HARNAGE, Richard (d. 1719), of Isleworth, Mdx.

Published in The History of Parliament: the House of Commons 1690-1715, ed. D. Hayton, E. Cruickshanks, S. Handley, 2002
Available from Boydell and Brewer



1708 - Nov. 1719

Family and Education

Prob. 2nd s. of Edward Harnage of Belswardyne Hall, Salop by Mary, da. of William Mynne of Somerton, Oxon.  m. by 1690, 1da. surv. suc. nephew at Norbury, Salop 1707.1

Offices Held

Jerquer, London port customs office 1684–9; commr. taking subscriptions to land bank 1696.2


Harnage came from a devout Roman Catholic family, established in the neighbourhood of Bishop’s Castle since at least the 14th century. Both his father and eldest brother were convicted recusants; two other brothers were Roman Catholic priests (one lived in Shropshire and was eventually chosen as archdeacon of Shropshire and Herefordshire); and one of his sisters became a nun. His wife too was said to be a Roman Catholic, but no particulars of the marriage are known. Although, in his later years at least, he seems to have conformed in some degree to the Church of England, he continued to make a regular financial provision for his two brothers in holy orders.3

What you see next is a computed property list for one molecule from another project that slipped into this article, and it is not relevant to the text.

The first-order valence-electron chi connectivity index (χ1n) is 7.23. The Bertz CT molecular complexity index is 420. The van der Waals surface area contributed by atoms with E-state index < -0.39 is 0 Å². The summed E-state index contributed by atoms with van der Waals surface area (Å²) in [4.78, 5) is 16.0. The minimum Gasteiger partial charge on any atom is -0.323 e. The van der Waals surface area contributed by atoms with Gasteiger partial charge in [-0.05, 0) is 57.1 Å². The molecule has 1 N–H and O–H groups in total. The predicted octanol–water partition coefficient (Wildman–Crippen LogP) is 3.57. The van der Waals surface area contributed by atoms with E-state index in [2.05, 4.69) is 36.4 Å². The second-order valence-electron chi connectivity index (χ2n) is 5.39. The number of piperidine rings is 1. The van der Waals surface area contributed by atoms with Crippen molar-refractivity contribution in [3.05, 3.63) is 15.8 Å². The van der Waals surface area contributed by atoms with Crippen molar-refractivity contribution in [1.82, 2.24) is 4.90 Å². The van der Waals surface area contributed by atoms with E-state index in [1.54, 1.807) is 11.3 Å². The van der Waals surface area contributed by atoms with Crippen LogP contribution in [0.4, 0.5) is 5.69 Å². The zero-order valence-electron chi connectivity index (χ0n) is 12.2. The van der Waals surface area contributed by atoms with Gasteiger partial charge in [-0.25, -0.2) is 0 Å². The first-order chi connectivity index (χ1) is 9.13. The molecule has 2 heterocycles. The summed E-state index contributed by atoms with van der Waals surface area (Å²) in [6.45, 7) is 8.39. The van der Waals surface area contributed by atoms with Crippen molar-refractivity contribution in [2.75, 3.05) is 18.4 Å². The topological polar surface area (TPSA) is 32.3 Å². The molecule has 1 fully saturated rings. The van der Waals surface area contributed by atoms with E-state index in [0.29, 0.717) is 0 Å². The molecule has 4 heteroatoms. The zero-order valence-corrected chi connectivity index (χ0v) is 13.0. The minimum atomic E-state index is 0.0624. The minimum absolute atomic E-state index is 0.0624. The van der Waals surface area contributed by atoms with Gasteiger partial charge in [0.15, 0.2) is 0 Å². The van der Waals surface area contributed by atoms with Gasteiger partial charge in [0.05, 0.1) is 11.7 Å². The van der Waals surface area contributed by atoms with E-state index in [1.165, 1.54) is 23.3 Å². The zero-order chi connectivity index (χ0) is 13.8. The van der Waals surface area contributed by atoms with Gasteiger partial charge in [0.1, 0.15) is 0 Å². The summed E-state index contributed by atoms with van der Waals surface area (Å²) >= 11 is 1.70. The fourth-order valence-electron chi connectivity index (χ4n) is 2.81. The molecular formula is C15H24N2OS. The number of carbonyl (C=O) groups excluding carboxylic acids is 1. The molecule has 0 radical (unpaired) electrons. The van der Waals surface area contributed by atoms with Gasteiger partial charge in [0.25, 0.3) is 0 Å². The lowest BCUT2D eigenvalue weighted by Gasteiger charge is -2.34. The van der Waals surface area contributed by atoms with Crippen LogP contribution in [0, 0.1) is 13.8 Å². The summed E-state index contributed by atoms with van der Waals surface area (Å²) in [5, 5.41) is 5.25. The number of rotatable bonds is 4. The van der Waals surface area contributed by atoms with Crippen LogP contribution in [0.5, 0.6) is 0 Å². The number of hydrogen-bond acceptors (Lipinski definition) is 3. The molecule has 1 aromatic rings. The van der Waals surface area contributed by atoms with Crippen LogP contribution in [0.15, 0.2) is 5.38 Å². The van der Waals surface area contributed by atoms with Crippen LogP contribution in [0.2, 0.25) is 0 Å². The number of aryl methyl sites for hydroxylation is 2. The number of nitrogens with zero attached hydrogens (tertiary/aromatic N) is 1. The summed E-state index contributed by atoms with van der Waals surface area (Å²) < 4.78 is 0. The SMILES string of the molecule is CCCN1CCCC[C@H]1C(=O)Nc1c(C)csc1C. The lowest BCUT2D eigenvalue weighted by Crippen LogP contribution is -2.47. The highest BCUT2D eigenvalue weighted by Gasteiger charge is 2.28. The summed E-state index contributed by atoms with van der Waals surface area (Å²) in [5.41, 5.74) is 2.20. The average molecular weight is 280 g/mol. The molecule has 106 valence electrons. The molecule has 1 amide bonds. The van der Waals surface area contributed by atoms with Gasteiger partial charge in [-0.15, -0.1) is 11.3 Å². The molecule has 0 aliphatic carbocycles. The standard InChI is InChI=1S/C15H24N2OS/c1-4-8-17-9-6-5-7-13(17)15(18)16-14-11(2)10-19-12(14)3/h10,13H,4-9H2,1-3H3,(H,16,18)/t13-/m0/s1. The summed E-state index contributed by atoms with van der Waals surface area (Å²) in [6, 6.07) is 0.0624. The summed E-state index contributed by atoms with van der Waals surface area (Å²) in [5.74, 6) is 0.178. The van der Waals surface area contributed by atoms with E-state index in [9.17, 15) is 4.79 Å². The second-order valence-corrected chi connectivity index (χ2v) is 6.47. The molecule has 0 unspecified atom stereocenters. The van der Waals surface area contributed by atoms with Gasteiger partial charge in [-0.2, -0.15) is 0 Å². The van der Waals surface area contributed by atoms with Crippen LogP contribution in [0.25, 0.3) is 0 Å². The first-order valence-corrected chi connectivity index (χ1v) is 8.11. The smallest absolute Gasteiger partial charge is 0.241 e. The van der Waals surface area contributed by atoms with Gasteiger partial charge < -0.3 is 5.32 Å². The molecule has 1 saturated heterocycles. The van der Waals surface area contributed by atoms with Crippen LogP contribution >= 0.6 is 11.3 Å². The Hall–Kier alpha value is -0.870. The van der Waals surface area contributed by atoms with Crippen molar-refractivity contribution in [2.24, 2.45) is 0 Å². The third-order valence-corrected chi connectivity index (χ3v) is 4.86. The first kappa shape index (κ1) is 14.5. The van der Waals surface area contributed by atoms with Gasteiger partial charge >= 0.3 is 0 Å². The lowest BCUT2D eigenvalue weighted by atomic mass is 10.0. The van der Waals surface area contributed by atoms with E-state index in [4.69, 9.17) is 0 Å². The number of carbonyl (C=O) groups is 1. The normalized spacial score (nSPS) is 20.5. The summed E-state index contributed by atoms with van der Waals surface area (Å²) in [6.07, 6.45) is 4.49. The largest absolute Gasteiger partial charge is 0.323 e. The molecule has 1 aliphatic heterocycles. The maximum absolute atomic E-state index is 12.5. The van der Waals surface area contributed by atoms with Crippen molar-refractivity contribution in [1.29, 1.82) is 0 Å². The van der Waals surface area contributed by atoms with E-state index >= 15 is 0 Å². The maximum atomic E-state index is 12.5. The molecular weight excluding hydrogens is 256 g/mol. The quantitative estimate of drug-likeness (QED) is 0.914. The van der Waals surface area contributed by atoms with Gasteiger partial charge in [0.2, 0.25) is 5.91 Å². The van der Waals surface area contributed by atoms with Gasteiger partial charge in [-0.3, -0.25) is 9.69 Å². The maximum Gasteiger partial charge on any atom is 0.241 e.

A linen-draper and merchant in London, Harnage was appointed under Charles II to a minor post in the customs service but was dismissed in 1689. Shortly afterwards he appears as an army clothing contractor and on occasion as a lender of money to the government. In the summer of 1690 he assisted the Jacobite Lord Ailesbury (Thomas, Lord Bruce†) to go into hiding, providing Ailesbury with ‘a neat lodging in Berkeley Street’ and gathering intelligence for him from Whig coffee-houses, and for a time Ailesbury stayed with Harnage’s wife ‘at her house at Hayes on the Uxbridge road, where she lived in summer with her children’. A ‘Mr Harnage’ of Covent Garden was included the following year in a government list of suspected Jacobites. Harnage made a fortune out of the wars against Louis XIV, as a clothing contractor and an agent for several regiments, and he was appointed in 1696 a commissioner for taking subscriptions to the land bank. However, some of his dealings in respect of these army contracts were shady. In March 1695 he and his partner, James Craggs I*, were ordered into custody by the Commons for refusing to give evidence on oath before the commission of accounts. A bill was brought in to compel the two men to testify, but Parliament was dissolved before it could be passed, and the proceedings lapsed. Harnage was also subject to petitions provoked by his having withheld payment of salary from officers for whose regiment he was agent. Then between 1706 and 1708 he and his partners, Craggs and William Churchill*, obtained several lucrative clothing contracts by a species of bribery, arranging that the officials responsible for giving out the contracts, among them Arthur Moore*, should receive a portion of the profits. By this time Harnage had become one of the most important of the contractors. He had even proposed in 1703 to take over responsibility for clothing the entire army, and in 1706 was granted a half-share in the contract for supplying ‘slop clothing’ to the navy.4